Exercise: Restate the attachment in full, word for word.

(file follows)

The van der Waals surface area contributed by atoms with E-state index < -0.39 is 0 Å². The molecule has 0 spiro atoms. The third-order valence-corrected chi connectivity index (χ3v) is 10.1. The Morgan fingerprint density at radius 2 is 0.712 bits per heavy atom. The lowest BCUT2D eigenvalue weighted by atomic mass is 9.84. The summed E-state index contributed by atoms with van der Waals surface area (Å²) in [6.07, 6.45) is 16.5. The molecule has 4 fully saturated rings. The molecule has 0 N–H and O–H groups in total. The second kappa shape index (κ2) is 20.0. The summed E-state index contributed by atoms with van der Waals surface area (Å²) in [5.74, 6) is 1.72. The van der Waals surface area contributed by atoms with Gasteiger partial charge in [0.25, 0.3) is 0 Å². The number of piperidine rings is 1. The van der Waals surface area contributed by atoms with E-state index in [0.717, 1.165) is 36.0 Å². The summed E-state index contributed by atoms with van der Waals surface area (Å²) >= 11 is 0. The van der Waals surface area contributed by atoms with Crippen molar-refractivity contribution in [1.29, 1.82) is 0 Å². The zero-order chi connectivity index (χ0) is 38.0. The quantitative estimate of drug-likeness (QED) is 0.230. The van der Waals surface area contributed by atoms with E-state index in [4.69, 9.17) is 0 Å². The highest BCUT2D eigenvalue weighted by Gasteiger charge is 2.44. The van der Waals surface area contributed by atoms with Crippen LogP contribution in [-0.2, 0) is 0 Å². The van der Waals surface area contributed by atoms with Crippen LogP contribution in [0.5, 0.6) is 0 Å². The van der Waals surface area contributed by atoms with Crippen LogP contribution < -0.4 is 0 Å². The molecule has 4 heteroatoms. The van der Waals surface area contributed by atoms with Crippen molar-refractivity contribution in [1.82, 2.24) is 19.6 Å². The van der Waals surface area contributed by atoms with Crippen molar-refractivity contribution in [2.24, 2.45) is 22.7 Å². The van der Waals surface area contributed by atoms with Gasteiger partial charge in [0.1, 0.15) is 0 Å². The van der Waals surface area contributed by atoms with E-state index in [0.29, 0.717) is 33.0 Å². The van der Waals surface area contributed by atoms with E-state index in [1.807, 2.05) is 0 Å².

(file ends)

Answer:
The van der Waals surface area contributed by atoms with E-state index < -0.39 is 0 Å². The molecule has 0 spiro atoms. The third-order valence-corrected chi connectivity index (χ3v) is 10.1. The Morgan fingerprint density at radius 2 is 0.712 bits per heavy atom. The lowest BCUT2D eigenvalue weighted by atomic mass is 9.84. The summed E-state index contributed by atoms with van der Waals surface area (Å²) in [6.07, 6.45) is 16.5. The molecule has 4 fully saturated rings. The molecule has 0 N–H and O–H groups in total. The second kappa shape index (κ2) is 20.0. The summed E-state index contributed by atoms with van der Waals surface area (Å²) in [5.74, 6) is 1.72. The van der Waals surface area contributed by atoms with Gasteiger partial charge in [0.25, 0.3) is 0 Å². The number of piperidine rings is 1. The van der Waals surface area contributed by atoms with E-state index in [0.717, 1.165) is 36.0 Å². The summed E-state index contributed by atoms with van der Waals surface area (Å²) >= 11 is 0. The van der Waals surface area contributed by atoms with Crippen molar-refractivity contribution in [1.29, 1.82) is 0 Å². The zero-order chi connectivity index (χ0) is 38.0. The quantitative estimate of drug-likeness (QED) is 0.230. The van der Waals surface area contributed by atoms with E-state index in [4.69, 9.17) is 0 Å². The highest BCUT2D eigenvalue weighted by Gasteiger charge is 2.44. The van der Waals surface area contributed by atoms with Crippen LogP contribution in [-0.2, 0) is 0 Å². The van der Waals surface area contributed by atoms with Crippen LogP contribution in [0.5, 0.6) is 0 Å². The van der Waals surface area contributed by atoms with Crippen LogP contribution < -0.4 is 0 Å². The molecule has 4 heteroatoms. The van der Waals surface area contributed by atoms with Crippen molar-refractivity contribution in [1.82, 2.24) is 19.6 Å². The van der Waals surface area contributed by atoms with Crippen molar-refractivity contribution in [2.24, 2.45) is 22.7 Å². The van der Waals surface area contributed by atoms with Gasteiger partial charge in [0.1, 0.15) is 0 Å². The van der Waals surface area contributed by atoms with E-state index in [0.29, 0.717) is 33.0 Å². The van der Waals surface area contributed by atoms with E-state index in [1.807, 2.05) is 0 Å².